The IRS has announced in Notice 2018-83 new cost-of-living adjustments that affect dollar limitations for defined contribution plans and other retirement-related items for tax year 2019.

Those contributing to 401(k), 403(b), most 457 plans and the federal government’s Thrift Savings Plan will be able to boost their contribution from $18,500 to $19,000.

IRA contributions, not raised since 2013, will now be $6,000, up from $5,500. However, catch-up contributions for workers age 50 and over remain the same at $1,000.

Income ranges that determine eligibility for deductible contributions to traditional IRAs, Roth IRAs and to claim the saver’s credit have all increased for 2019.

For single taxpayers covered by a workplace retirement plan, the income range at which deductibility of traditional IRA contributions is phased out, formerly $63,000–$73,000, is now $64,000–$74,000.

For married couples filing jointly, where the spouse making the IRA contribution is covered by a workplace retirement plan, the phase-out range, formerly $101,000–$121,000, is now $103,000–$123,000.

For an IRA contributor not covered by a workplace retirement plan and married to someone who is covered, the deduction is phased out if the couple’s income is between $193,000 and $203,000; formerly the phase-out amounts were $189,000–$199,000.

For a married individual filing a separate return who is covered by a workplace retirement plan, the phase-out range is not subject to an annual cost-of-living adjustment and remains $0–$10,000.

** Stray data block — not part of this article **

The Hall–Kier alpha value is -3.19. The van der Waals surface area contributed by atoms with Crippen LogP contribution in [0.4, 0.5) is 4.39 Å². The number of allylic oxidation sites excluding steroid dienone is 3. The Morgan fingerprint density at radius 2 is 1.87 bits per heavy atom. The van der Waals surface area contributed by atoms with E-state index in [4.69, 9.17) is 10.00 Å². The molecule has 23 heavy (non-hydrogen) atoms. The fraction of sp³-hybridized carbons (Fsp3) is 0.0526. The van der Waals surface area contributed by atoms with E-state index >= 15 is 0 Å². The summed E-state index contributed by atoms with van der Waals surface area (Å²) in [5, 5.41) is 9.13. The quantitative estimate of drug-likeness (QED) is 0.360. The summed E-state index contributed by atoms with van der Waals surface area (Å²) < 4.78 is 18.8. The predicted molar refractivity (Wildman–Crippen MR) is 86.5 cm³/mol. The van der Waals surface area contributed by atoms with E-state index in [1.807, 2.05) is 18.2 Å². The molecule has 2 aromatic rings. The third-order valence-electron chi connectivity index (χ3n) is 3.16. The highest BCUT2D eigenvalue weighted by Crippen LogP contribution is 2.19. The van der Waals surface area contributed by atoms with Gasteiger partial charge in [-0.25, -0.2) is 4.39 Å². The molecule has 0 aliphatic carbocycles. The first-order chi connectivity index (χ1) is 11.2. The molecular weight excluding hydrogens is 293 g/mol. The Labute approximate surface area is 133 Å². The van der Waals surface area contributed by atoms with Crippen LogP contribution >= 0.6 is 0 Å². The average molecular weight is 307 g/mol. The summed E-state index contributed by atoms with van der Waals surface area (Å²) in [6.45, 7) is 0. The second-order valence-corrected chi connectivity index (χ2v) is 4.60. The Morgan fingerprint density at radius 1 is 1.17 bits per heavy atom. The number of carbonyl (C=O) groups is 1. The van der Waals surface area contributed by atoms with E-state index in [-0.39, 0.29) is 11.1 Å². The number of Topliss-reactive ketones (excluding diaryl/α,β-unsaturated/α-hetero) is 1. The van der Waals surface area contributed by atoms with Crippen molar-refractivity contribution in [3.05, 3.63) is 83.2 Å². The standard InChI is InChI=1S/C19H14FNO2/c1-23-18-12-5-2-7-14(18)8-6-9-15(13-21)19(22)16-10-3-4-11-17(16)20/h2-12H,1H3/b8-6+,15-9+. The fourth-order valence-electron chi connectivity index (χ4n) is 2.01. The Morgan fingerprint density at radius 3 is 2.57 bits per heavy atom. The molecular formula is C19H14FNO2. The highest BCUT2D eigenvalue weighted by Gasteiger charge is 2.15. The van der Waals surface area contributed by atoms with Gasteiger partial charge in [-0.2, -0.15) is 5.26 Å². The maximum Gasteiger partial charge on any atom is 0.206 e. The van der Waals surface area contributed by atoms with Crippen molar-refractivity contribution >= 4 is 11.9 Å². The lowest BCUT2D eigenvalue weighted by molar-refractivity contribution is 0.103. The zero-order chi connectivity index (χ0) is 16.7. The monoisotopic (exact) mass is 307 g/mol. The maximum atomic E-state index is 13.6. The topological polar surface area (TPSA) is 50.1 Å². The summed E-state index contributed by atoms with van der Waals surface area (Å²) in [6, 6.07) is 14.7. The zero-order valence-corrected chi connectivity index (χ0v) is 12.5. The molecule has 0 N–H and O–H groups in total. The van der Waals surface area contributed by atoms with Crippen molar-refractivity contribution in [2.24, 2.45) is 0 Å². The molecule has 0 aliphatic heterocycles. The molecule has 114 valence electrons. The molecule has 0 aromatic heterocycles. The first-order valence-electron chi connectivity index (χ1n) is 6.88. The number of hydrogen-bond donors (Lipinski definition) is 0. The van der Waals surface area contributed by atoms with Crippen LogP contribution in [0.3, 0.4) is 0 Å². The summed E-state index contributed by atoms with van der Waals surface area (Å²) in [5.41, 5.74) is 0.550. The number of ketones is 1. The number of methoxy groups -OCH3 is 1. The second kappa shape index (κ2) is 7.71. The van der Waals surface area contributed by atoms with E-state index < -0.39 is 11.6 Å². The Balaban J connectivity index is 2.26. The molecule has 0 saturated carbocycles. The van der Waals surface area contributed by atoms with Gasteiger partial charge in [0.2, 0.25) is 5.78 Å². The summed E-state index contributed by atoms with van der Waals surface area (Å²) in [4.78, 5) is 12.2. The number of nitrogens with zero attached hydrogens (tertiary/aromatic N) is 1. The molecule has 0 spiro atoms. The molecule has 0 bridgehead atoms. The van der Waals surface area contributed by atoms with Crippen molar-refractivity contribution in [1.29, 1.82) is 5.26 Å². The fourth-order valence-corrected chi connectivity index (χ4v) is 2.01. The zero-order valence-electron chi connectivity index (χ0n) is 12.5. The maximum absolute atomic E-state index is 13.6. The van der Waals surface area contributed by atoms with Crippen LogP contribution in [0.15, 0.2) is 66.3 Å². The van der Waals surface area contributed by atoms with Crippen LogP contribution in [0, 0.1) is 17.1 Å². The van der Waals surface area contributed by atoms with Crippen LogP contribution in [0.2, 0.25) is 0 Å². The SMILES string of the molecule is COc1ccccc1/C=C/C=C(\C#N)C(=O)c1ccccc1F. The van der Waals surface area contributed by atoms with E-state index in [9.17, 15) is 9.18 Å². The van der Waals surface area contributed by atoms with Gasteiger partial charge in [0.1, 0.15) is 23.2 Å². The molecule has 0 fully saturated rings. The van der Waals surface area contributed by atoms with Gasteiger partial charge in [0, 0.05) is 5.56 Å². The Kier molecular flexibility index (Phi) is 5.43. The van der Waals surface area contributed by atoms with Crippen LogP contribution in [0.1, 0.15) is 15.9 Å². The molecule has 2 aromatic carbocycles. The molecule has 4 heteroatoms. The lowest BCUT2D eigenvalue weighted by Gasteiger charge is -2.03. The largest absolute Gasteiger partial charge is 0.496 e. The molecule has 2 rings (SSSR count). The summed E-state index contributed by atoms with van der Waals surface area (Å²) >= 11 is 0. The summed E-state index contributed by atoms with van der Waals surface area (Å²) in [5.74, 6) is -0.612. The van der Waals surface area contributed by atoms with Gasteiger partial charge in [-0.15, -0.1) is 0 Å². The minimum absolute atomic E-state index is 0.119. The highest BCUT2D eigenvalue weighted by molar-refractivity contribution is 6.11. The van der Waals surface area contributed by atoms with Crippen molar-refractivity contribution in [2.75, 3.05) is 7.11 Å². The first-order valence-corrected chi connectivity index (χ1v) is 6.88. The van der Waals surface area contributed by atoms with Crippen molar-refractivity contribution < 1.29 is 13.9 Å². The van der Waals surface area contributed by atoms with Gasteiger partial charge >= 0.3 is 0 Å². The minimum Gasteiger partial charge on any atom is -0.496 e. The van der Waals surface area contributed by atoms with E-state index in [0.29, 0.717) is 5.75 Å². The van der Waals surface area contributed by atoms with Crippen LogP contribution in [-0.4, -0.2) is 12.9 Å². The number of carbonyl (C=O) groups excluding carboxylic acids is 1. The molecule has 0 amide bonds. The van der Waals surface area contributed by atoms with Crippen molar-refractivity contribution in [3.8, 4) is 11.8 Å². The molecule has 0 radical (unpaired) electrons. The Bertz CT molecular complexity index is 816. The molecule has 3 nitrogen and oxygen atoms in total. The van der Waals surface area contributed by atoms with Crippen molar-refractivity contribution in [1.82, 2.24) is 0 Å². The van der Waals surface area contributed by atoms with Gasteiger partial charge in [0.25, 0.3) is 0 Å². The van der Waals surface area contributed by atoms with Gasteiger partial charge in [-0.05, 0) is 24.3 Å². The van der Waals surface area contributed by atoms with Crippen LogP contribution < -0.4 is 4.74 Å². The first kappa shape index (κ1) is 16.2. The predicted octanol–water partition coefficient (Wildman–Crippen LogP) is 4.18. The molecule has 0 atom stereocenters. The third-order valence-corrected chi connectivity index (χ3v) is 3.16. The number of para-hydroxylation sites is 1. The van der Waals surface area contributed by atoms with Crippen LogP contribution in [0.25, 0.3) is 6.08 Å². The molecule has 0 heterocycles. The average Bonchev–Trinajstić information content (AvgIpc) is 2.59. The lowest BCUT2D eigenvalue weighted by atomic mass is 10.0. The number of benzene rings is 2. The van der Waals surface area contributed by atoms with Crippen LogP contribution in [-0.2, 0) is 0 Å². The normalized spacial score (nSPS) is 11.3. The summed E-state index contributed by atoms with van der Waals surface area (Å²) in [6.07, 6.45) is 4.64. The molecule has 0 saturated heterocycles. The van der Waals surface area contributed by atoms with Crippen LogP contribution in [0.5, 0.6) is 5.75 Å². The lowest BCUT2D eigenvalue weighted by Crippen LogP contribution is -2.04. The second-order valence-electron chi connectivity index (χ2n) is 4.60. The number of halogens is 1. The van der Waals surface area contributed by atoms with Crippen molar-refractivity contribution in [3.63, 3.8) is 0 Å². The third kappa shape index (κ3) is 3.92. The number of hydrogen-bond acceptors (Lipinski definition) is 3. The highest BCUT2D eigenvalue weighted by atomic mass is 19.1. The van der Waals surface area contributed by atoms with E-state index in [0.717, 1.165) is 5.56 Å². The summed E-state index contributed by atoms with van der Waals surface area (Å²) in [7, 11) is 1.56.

Taxpayers making contributions to a Roth IRA now have a phase-out range of $122,000–$137,000 for singles and heads of household, up from $120,000–$135,000.

Married couples filing jointly now have an income phase-out range of $193,000–$203,000, up from $189,000–$199,000, while the phase-out range for a married individual filing a separate return who makes contributions to a Roth IRA is not subject to an annual cost-of-living adjustment and remains $0–$10,000.

The income limit for the Saver’s Credit, also called the Retirement Savings Contributions Credit, for low- and moderate-income workers is now $64,000 for married couples filing jointly, up from $63,000; $48,000 for heads of household, up from $47,250; and $32,000 for singles and married individuals filing separately, up from $31,500.

The catch-up contribution limit for employees aged 50 and over who participate in 401(k), 403(b), most 457 plans and the federal government’s Thrift Savings Plan has not changed from $6,000.

Additional information is available in the notice.

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